This editorial will appear in Tuesday’s print edition.
Everybody’s doing it. As grating as it might sound, that defense may be enough to put Pierce County Councilman Shawn Bunney’s recent mailing in the clear.
Bunney, running for state Legislature, is under fire for his latest council newsletter: a full-color mailer that bears at least a passing resemblance to the political spin jobs showing up in voters’ mail boxes on a daily basis.
The $13,000 mailer, which features a large photo of a woman stretching a dollar and was mailed weeks before the primary ballots, was produced by his campaign consultant.
Bunney’s opponent, Cathy Dahlquist, alleges the newsletter is campaign propaganda produced at taxpayer expense. Bunney says it’s legitimate communication to his County Council constituents, jazzed up to get recipients to read it.
Dahlquist has a point: What other reason could Bunney have for sending out a promotional piece in the waning months of his last term on the County Council – except to better his chances for landing an elected position elsewhere?
At the same time, Bunney apparently broke no county rules in producing or mailing the flier. Nor did he bust his budget. Every council member is given
$123,900 for office operations and can spend it as they see fit.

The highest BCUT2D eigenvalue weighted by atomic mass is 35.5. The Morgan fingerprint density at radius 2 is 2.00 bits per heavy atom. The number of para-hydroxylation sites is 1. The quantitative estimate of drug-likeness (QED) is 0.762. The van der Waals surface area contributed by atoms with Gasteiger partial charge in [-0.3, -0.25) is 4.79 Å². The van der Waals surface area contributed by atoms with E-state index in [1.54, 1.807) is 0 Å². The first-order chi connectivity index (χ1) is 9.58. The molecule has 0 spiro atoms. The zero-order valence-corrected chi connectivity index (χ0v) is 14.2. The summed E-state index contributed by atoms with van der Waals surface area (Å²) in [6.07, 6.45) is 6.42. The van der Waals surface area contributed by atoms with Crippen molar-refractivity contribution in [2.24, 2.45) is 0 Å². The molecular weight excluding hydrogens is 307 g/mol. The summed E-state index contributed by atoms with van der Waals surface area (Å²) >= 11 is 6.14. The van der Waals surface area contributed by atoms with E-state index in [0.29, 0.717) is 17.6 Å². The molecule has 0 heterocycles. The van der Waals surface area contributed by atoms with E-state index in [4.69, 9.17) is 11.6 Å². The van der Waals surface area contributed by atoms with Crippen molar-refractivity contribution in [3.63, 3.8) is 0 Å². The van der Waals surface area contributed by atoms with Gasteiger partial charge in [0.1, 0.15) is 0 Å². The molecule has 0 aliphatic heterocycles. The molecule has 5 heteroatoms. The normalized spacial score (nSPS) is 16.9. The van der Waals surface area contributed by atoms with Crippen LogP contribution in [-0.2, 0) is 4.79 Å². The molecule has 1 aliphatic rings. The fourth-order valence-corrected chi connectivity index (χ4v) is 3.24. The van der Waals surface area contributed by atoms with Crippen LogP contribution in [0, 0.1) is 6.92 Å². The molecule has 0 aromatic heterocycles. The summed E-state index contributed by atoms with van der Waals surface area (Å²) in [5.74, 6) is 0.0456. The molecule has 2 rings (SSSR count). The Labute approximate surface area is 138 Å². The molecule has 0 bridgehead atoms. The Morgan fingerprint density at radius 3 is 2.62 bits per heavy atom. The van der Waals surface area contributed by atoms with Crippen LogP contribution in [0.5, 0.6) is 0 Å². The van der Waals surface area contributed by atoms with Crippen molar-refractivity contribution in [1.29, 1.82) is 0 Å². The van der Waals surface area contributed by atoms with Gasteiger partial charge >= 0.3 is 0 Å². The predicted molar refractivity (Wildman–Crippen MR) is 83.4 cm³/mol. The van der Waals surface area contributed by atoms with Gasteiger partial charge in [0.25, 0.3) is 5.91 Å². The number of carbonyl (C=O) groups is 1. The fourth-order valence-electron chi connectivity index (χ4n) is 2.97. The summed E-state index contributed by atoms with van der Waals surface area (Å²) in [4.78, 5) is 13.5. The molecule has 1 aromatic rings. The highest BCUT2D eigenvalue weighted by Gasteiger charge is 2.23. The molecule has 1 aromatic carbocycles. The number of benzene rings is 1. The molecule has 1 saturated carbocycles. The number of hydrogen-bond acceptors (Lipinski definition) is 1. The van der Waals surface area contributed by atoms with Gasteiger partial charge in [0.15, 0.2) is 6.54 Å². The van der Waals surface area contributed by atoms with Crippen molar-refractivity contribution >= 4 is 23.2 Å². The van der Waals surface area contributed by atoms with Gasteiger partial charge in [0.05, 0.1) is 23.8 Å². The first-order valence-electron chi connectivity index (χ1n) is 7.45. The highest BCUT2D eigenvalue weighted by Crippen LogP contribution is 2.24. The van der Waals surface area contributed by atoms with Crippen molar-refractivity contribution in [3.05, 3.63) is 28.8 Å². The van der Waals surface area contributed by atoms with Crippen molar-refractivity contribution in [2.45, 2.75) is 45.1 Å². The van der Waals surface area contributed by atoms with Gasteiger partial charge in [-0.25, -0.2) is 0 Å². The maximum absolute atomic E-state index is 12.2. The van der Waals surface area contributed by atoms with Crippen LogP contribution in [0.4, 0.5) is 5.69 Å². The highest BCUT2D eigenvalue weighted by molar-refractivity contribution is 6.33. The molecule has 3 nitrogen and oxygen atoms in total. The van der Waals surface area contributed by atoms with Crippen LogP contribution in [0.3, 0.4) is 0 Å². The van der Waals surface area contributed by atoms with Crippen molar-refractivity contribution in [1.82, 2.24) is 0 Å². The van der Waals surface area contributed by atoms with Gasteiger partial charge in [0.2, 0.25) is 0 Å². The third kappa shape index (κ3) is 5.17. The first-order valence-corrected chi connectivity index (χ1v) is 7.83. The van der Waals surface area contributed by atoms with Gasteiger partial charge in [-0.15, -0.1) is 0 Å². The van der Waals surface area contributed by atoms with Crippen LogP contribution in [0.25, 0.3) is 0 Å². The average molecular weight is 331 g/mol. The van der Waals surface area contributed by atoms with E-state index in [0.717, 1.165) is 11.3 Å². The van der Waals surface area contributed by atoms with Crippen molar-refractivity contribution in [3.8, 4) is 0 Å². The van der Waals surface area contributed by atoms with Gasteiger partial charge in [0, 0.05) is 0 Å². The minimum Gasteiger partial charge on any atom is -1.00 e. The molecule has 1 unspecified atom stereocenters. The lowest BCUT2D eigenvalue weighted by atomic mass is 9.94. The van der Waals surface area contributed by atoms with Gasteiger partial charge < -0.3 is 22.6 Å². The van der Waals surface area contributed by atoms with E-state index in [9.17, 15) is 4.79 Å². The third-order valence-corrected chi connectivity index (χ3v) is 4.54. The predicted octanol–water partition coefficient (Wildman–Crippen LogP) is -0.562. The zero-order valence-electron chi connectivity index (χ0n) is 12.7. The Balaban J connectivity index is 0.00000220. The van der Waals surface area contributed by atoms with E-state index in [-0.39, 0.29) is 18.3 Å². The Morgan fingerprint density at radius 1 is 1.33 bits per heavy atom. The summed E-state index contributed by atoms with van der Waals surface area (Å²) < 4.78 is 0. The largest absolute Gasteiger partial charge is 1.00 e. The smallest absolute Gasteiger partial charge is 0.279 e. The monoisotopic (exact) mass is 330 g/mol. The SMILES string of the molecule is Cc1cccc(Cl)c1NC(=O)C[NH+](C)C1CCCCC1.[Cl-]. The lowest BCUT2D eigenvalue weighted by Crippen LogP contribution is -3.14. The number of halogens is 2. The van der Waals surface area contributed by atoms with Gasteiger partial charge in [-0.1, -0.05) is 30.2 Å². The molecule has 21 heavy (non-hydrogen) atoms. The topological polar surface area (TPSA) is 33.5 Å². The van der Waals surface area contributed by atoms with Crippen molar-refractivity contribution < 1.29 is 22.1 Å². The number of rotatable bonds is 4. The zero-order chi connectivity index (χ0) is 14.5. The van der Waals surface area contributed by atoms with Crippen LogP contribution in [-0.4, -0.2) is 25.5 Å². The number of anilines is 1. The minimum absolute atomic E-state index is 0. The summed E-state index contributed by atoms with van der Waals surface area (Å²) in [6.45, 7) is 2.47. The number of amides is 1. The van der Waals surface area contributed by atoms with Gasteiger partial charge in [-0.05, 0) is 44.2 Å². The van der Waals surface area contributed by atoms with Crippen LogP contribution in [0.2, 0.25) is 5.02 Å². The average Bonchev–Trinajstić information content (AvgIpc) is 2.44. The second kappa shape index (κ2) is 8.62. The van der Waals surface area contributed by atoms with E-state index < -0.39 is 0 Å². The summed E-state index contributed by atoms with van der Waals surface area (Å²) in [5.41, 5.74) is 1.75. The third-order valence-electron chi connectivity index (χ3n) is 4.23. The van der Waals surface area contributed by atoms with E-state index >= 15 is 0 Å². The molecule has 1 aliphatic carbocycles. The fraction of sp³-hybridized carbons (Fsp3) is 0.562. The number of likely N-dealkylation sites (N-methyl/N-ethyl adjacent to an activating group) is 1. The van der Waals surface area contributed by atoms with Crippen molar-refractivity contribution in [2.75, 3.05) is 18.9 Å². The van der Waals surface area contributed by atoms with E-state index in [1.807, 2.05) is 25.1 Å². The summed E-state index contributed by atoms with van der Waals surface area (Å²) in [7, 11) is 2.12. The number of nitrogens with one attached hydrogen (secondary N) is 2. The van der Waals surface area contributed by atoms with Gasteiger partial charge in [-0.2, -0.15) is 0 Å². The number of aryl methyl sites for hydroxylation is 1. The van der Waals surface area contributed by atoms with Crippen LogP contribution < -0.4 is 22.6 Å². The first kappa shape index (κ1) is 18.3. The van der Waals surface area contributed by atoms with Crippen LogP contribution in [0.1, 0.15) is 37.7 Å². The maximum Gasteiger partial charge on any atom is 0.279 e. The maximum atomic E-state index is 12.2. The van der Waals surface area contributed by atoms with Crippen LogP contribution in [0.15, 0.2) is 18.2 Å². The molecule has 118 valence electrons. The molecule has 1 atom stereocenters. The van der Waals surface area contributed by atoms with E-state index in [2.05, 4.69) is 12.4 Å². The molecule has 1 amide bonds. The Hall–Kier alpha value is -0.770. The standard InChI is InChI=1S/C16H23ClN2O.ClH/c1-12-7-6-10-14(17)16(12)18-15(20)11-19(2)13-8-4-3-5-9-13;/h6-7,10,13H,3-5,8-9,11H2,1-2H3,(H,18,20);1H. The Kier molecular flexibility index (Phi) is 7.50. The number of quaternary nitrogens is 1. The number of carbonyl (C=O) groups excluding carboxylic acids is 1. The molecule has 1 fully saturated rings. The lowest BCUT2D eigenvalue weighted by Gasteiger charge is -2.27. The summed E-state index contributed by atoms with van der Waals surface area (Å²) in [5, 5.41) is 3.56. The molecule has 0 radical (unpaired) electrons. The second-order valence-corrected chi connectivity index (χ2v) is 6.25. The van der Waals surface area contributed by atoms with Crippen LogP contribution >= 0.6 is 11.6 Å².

More significant for the Public Disclosure Commission reviewing the complaints against him, Bunney might have some precedent on his side. He contends his is not the first county mailer to use eye-grabbing images or catchy slogans. The mailer is also not the first to be produced by an outside consultant with ties to a county’s official’s campaign.
Provided Bunney can prove that his newsletter matches a pattern of past newsletters and is therefore part of the normal business of the county, he will likely be found in compliance with state campaign rules.
But even if the PDC declares the mailer entirely legal, this episode bears review by county officials.
Bunney’s mailing is suspicious largely because of its timing. Council members can mail newsletters until July 31 in election years. That’s far too late when the campaign season itself kicks off in early June. Incumbents in Congress and the state Legislature – the offices to which outgoing county councilmembers often aspire – have to meet May deadlines.
The County Council should follow their lead. The sooner official newsletters hit mailboxes in election years, the more justified councilmembers are in asserting that they are merely seeking to inform.